In 1869, the Canadian government obtained control of the Red River Settlement from the Hudson's Bay Company. The Canadian government sent an English-speaking governor to run its newly-acquired territory. But the French/Native Métis people of the area feared that the government would take their land and treat them badly.
Their leader Louis Riel and his armed men rode out over the prairie to stop the governor from arriving. They built a barricade -- in French, la barrière -- near the village of St. Norbert. The governor was halted and sent packing back to Ottawa. This was the start of the Red River Rebellion.
Louis Riel formed his own provisional government (pictured above) at Upper Fort Garry (now Winnipeg) and ultimately negotiated the Settlement's 1870 entry into the Canadian Confederation as a full province called Manitoba.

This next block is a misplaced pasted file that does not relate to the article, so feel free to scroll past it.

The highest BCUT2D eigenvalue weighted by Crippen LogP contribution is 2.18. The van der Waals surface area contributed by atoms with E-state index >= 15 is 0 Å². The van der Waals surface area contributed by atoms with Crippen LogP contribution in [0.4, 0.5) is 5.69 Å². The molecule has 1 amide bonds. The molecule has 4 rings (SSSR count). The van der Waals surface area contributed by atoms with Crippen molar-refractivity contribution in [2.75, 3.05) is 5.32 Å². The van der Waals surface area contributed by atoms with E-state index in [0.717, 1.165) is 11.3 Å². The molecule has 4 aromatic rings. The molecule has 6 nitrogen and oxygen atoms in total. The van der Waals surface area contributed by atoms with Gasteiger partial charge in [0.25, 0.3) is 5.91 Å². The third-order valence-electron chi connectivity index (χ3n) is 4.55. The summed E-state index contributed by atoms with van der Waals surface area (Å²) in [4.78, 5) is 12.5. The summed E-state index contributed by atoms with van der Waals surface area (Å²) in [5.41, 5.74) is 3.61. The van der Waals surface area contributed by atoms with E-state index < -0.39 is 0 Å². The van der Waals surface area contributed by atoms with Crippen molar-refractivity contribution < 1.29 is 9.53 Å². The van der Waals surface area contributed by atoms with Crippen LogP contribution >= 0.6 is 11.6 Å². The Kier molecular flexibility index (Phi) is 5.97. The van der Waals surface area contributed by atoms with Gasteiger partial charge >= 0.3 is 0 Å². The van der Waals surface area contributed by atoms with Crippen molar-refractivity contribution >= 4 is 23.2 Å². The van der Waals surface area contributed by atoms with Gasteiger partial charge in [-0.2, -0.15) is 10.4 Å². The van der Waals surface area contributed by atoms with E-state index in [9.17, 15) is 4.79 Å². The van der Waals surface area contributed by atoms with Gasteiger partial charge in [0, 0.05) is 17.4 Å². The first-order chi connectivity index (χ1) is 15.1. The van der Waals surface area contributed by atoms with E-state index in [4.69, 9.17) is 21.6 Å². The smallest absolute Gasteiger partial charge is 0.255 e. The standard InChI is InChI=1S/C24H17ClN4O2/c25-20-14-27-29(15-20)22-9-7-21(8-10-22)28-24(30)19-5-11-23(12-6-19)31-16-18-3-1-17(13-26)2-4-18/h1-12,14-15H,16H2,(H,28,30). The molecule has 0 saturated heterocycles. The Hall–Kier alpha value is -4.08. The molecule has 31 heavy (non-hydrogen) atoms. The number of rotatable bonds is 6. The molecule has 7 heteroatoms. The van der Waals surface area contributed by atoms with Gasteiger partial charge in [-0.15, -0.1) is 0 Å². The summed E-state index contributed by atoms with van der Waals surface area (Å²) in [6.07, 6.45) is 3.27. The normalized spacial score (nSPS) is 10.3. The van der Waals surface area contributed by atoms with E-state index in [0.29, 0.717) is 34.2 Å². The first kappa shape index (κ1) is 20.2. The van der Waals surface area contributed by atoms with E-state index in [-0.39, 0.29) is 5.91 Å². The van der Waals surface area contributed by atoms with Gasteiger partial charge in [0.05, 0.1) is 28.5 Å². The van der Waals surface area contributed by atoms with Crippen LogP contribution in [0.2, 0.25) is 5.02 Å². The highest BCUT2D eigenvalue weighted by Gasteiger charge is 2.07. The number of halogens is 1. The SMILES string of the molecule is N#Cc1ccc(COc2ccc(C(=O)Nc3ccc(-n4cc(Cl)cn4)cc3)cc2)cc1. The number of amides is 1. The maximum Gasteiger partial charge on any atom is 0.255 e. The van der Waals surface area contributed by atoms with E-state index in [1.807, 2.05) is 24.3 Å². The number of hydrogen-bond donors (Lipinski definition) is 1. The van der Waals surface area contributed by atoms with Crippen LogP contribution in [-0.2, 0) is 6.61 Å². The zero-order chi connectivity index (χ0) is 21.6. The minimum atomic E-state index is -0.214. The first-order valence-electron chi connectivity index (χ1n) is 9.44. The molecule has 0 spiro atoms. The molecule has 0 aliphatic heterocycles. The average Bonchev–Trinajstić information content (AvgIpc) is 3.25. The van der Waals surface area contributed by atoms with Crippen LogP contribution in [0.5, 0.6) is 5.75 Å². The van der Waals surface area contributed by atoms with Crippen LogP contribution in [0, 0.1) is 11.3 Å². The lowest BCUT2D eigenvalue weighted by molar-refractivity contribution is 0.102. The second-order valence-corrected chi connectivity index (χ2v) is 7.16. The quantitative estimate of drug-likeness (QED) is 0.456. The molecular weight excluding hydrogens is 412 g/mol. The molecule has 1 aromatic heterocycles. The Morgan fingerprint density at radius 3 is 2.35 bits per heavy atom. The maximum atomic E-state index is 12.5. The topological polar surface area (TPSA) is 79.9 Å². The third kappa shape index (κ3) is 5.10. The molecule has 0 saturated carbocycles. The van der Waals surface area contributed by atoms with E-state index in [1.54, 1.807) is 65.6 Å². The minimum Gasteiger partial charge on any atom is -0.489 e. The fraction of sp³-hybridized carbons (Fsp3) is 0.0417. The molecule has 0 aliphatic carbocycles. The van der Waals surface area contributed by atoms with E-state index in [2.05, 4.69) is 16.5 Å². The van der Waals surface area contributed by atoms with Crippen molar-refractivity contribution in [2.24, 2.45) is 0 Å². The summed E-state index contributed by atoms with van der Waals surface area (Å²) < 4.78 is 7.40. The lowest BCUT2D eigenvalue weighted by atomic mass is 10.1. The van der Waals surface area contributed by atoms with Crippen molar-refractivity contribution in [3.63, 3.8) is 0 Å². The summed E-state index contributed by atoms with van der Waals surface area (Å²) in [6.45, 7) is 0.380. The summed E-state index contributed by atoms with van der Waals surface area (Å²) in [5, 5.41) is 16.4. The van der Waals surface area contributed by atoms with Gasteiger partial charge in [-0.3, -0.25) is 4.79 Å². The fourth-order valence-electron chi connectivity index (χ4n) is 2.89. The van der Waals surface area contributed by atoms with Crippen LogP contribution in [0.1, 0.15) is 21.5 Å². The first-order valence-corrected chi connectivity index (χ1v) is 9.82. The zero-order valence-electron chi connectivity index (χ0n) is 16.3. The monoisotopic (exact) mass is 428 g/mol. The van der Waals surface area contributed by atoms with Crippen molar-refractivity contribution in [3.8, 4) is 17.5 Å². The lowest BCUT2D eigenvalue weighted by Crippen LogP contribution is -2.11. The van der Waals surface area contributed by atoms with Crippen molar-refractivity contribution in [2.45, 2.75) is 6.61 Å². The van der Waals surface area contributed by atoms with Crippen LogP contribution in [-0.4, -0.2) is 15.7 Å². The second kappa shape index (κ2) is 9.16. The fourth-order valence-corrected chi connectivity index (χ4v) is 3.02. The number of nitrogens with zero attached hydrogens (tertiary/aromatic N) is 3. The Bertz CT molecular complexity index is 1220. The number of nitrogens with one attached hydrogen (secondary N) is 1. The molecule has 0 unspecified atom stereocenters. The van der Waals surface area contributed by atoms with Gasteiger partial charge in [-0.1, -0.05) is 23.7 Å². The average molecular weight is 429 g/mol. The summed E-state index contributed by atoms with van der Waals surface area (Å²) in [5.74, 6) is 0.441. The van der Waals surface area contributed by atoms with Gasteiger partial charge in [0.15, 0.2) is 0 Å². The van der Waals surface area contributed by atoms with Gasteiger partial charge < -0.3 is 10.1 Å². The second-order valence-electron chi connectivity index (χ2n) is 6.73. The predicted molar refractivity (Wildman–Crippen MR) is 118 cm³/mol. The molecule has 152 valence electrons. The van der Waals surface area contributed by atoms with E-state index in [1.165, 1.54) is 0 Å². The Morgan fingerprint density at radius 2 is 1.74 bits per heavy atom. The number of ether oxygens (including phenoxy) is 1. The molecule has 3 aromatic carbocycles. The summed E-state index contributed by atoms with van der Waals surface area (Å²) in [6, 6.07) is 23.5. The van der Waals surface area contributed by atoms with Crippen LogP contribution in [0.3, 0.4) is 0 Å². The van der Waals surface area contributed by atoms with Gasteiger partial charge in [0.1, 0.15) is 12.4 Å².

The barricading and successful expulsion of the Canadian government's representative is commemorated today in the name of St. Norbert's quiet and peaceful little park. I'd love to go back sometime and walk in its woods again.